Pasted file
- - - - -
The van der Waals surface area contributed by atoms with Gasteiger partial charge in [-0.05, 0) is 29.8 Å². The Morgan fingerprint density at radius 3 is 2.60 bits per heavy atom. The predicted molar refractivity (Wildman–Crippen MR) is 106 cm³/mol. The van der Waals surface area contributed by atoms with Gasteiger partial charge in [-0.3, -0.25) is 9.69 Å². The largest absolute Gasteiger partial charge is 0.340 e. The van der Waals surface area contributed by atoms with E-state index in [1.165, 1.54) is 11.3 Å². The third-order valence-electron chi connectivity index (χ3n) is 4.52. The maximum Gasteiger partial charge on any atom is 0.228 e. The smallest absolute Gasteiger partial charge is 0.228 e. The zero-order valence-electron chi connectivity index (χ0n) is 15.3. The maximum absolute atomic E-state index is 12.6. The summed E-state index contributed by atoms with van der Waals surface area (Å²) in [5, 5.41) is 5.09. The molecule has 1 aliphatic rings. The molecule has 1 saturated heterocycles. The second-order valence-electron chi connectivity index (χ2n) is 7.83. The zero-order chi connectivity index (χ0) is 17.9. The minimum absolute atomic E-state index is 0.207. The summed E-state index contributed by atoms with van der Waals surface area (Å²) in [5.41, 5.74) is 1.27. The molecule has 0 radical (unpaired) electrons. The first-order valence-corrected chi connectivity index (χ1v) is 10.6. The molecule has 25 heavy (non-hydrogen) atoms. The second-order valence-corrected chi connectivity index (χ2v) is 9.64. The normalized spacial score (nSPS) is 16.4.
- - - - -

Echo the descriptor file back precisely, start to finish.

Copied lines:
The van der Waals surface area contributed by atoms with Gasteiger partial charge in [-0.05, 0) is 29.8 Å². The Morgan fingerprint density at radius 3 is 2.60 bits per heavy atom. The predicted molar refractivity (Wildman–Crippen MR) is 106 cm³/mol. The van der Waals surface area contributed by atoms with Gasteiger partial charge in [-0.3, -0.25) is 9.69 Å². The largest absolute Gasteiger partial charge is 0.340 e. The van der Waals surface area contributed by atoms with E-state index in [1.165, 1.54) is 11.3 Å². The third-order valence-electron chi connectivity index (χ3n) is 4.52. The maximum Gasteiger partial charge on any atom is 0.228 e. The smallest absolute Gasteiger partial charge is 0.228 e. The zero-order valence-electron chi connectivity index (χ0n) is 15.3. The maximum absolute atomic E-state index is 12.6. The summed E-state index contributed by atoms with van der Waals surface area (Å²) in [5, 5.41) is 5.09. The molecule has 1 aliphatic rings. The molecule has 1 saturated heterocycles. The second-order valence-electron chi connectivity index (χ2n) is 7.83. The zero-order chi connectivity index (χ0) is 17.9. The minimum absolute atomic E-state index is 0.207. The summed E-state index contributed by atoms with van der Waals surface area (Å²) in [5.41, 5.74) is 1.27. The molecule has 0 radical (unpaired) electrons. The first-order valence-corrected chi connectivity index (χ1v) is 10.6. The molecule has 25 heavy (non-hydrogen) atoms. The second-order valence-corrected chi connectivity index (χ2v) is 9.64. The normalized spacial score (nSPS) is 16.4.